In testimony before Congress last June, I think I may have shocked some Representatives by estimating that insurers selling policies on the individual exchanges as part of the Affordable Care Act would be sufficiently unprofitable that they would get only 37% of what they would have received under the Risk Corridors program had the federal government not required that the budget for that program be balanced. It turns out, however, that my gloomy estimate was, in fact, wrong — but only because it was far too cheery. In fact, according to data released yesterday, insurers will receive only 12.5% of what they thought at one time they would receive. There is a $2.5 billion shortfall between the money taken in under that program from profitable insurers and the money now owed to those who lost money, at least as the government measures it.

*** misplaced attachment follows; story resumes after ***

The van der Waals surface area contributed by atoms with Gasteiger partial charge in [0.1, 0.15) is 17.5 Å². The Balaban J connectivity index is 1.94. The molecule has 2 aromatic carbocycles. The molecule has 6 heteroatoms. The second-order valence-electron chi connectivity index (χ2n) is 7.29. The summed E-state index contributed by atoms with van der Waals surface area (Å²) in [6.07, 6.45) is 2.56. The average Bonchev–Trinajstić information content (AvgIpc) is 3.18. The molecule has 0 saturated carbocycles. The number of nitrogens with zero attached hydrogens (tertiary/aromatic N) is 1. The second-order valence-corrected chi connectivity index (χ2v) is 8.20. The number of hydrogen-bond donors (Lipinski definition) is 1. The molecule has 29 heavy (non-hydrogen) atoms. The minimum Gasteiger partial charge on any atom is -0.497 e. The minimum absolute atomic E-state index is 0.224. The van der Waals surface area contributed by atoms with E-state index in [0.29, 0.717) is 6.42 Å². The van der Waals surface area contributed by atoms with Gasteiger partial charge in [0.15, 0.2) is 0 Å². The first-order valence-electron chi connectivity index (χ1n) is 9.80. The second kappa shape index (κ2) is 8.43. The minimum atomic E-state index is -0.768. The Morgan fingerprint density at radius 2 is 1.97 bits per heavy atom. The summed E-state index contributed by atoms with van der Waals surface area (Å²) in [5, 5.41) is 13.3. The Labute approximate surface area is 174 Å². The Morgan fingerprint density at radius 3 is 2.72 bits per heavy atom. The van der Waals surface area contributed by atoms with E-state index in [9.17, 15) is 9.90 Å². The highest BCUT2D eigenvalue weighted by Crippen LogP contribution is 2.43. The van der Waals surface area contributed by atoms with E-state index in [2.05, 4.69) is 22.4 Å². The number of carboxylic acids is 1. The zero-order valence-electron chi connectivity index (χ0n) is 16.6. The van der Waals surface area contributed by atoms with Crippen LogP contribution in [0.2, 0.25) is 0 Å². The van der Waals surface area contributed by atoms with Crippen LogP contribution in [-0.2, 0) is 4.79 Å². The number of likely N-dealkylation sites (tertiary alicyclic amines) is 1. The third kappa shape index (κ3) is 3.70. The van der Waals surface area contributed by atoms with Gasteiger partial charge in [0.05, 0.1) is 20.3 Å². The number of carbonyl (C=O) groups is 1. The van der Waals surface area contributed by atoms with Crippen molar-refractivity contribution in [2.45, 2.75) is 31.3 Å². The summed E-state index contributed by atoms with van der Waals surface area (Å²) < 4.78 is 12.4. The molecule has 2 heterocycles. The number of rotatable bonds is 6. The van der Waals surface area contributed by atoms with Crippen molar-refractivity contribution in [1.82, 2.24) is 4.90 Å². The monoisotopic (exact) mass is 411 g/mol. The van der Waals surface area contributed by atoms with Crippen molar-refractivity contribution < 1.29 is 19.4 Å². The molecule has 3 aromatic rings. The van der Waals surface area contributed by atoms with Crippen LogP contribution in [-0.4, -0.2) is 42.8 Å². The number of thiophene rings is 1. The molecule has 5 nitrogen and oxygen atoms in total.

The shortfall spells trouble for Obamacare in a number of ways. And it is difficult to overestimate how troubling this development should be for supporters of that program.
Some Exchange insurers are likely in serious trouble
First, it likely means that some of the smaller insurers who, at least before passage of section 227 of the Cromnibus bill last December, had anticipated receiving full payment for the money the government owes under the Risk Corridors program, are going to find themselves with a serious cash flow problem. Some may even find themselves with solvency problems given the improbability that the full amount of the Risk Corridor obligation will ever be paid. Companies that had booked Risk Corridor payments as receivables valued at 100% of the face amount, may have to start writing off at least part of them off as uncollectable. Thus, when CMS says that the government’s inability to pay 87.5% of what it owes may create “some isolated solvency and liquidity challenges,” that is likely an understatement. Fortunately, as the Wall Street Journal reports, some insurers apparently saw the handwriting on the wall and accounted for the Cromnibus limitation properly so as not to deceive shareholders or state regulators.
Bad news for Exchange premiums